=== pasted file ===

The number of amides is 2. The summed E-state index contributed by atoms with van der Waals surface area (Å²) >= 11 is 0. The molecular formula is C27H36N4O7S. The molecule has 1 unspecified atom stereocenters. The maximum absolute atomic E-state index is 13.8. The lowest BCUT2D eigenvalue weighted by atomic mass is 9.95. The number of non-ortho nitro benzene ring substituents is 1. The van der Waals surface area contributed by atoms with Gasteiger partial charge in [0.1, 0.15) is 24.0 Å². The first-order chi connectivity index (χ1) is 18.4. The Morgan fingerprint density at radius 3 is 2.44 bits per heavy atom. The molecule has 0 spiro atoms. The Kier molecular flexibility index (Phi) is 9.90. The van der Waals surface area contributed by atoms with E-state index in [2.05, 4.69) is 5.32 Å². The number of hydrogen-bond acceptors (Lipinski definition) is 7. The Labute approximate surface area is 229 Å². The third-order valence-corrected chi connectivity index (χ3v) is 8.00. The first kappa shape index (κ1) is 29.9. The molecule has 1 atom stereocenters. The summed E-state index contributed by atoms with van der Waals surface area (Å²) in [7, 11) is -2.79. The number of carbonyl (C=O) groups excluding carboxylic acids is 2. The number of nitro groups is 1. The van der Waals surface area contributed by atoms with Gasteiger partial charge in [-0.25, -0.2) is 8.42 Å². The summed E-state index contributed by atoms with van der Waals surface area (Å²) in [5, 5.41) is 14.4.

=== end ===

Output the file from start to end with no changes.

The number of amides is 2. The summed E-state index contributed by atoms with van der Waals surface area (Å²) >= 11 is 0. The molecular formula is C27H36N4O7S. The molecule has 1 unspecified atom stereocenters. The maximum absolute atomic E-state index is 13.8. The lowest BCUT2D eigenvalue weighted by atomic mass is 9.95. The number of non-ortho nitro benzene ring substituents is 1. The van der Waals surface area contributed by atoms with Gasteiger partial charge in [0.1, 0.15) is 24.0 Å². The first-order chi connectivity index (χ1) is 18.4. The Morgan fingerprint density at radius 3 is 2.44 bits per heavy atom. The molecule has 0 spiro atoms. The Kier molecular flexibility index (Phi) is 9.90. The van der Waals surface area contributed by atoms with E-state index in [2.05, 4.69) is 5.32 Å². The number of hydrogen-bond acceptors (Lipinski definition) is 7. The Labute approximate surface area is 229 Å². The third-order valence-corrected chi connectivity index (χ3v) is 8.00. The first kappa shape index (κ1) is 29.9. The molecule has 1 atom stereocenters. The summed E-state index contributed by atoms with van der Waals surface area (Å²) in [7, 11) is -2.79. The number of carbonyl (C=O) groups excluding carboxylic acids is 2. The number of nitro groups is 1. The van der Waals surface area contributed by atoms with Gasteiger partial charge in [-0.25, -0.2) is 8.42 Å². The summed E-state index contributed by atoms with van der Waals surface area (Å²) in [5, 5.41) is 14.4.